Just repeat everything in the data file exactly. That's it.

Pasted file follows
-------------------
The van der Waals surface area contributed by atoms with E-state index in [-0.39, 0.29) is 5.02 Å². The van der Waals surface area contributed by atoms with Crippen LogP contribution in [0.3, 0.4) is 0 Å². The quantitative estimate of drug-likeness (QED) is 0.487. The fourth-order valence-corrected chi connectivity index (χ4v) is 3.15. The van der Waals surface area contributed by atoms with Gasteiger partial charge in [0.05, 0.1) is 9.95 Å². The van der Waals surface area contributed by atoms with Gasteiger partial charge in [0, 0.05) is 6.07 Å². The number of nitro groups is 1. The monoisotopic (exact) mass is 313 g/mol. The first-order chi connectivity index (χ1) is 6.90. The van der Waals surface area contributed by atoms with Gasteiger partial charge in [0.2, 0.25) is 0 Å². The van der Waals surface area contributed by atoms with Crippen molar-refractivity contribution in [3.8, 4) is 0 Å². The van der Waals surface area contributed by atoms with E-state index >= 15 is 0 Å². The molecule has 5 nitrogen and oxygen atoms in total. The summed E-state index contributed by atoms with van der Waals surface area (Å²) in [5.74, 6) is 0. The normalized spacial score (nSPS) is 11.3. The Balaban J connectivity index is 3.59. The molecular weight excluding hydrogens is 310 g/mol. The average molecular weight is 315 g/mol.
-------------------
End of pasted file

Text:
The van der Waals surface area contributed by atoms with E-state index in [-0.39, 0.29) is 5.02 Å². The van der Waals surface area contributed by atoms with Crippen LogP contribution in [0.3, 0.4) is 0 Å². The quantitative estimate of drug-likeness (QED) is 0.487. The fourth-order valence-corrected chi connectivity index (χ4v) is 3.15. The van der Waals surface area contributed by atoms with Gasteiger partial charge in [0.05, 0.1) is 9.95 Å². The van der Waals surface area contributed by atoms with Gasteiger partial charge in [0, 0.05) is 6.07 Å². The number of nitro groups is 1. The monoisotopic (exact) mass is 313 g/mol. The first-order chi connectivity index (χ1) is 6.90. The van der Waals surface area contributed by atoms with Gasteiger partial charge in [0.2, 0.25) is 0 Å². The van der Waals surface area contributed by atoms with Crippen molar-refractivity contribution in [3.8, 4) is 0 Å². The van der Waals surface area contributed by atoms with E-state index >= 15 is 0 Å². The molecule has 5 nitrogen and oxygen atoms in total. The summed E-state index contributed by atoms with van der Waals surface area (Å²) in [5.74, 6) is 0. The normalized spacial score (nSPS) is 11.3. The Balaban J connectivity index is 3.59. The molecular weight excluding hydrogens is 310 g/mol. The average molecular weight is 315 g/mol.